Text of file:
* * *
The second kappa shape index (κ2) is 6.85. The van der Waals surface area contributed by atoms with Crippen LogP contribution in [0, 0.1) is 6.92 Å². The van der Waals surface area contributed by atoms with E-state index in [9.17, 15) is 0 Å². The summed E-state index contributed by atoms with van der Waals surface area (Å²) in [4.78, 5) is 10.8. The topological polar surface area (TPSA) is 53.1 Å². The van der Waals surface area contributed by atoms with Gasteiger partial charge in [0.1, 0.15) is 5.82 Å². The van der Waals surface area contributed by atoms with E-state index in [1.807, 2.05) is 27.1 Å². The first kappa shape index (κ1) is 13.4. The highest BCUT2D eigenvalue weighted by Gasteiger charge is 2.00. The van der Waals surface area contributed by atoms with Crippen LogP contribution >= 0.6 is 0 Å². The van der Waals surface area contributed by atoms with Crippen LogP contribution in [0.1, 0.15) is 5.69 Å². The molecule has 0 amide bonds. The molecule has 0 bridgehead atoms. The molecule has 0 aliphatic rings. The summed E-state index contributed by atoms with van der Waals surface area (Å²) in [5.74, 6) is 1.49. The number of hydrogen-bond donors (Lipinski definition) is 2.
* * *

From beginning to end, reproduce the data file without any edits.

The second kappa shape index (κ2) is 6.85. The van der Waals surface area contributed by atoms with Crippen LogP contribution in [0, 0.1) is 6.92 Å². The van der Waals surface area contributed by atoms with E-state index in [9.17, 15) is 0 Å². The summed E-state index contributed by atoms with van der Waals surface area (Å²) in [4.78, 5) is 10.8. The topological polar surface area (TPSA) is 53.1 Å². The van der Waals surface area contributed by atoms with Gasteiger partial charge in [0.1, 0.15) is 5.82 Å². The van der Waals surface area contributed by atoms with E-state index in [1.807, 2.05) is 27.1 Å². The first kappa shape index (κ1) is 13.4. The highest BCUT2D eigenvalue weighted by Gasteiger charge is 2.00. The van der Waals surface area contributed by atoms with Crippen LogP contribution >= 0.6 is 0 Å². The van der Waals surface area contributed by atoms with Crippen LogP contribution in [0.1, 0.15) is 5.69 Å². The molecule has 0 amide bonds. The molecule has 0 bridgehead atoms. The molecule has 0 aliphatic rings. The summed E-state index contributed by atoms with van der Waals surface area (Å²) in [5.74, 6) is 1.49. The number of hydrogen-bond donors (Lipinski definition) is 2.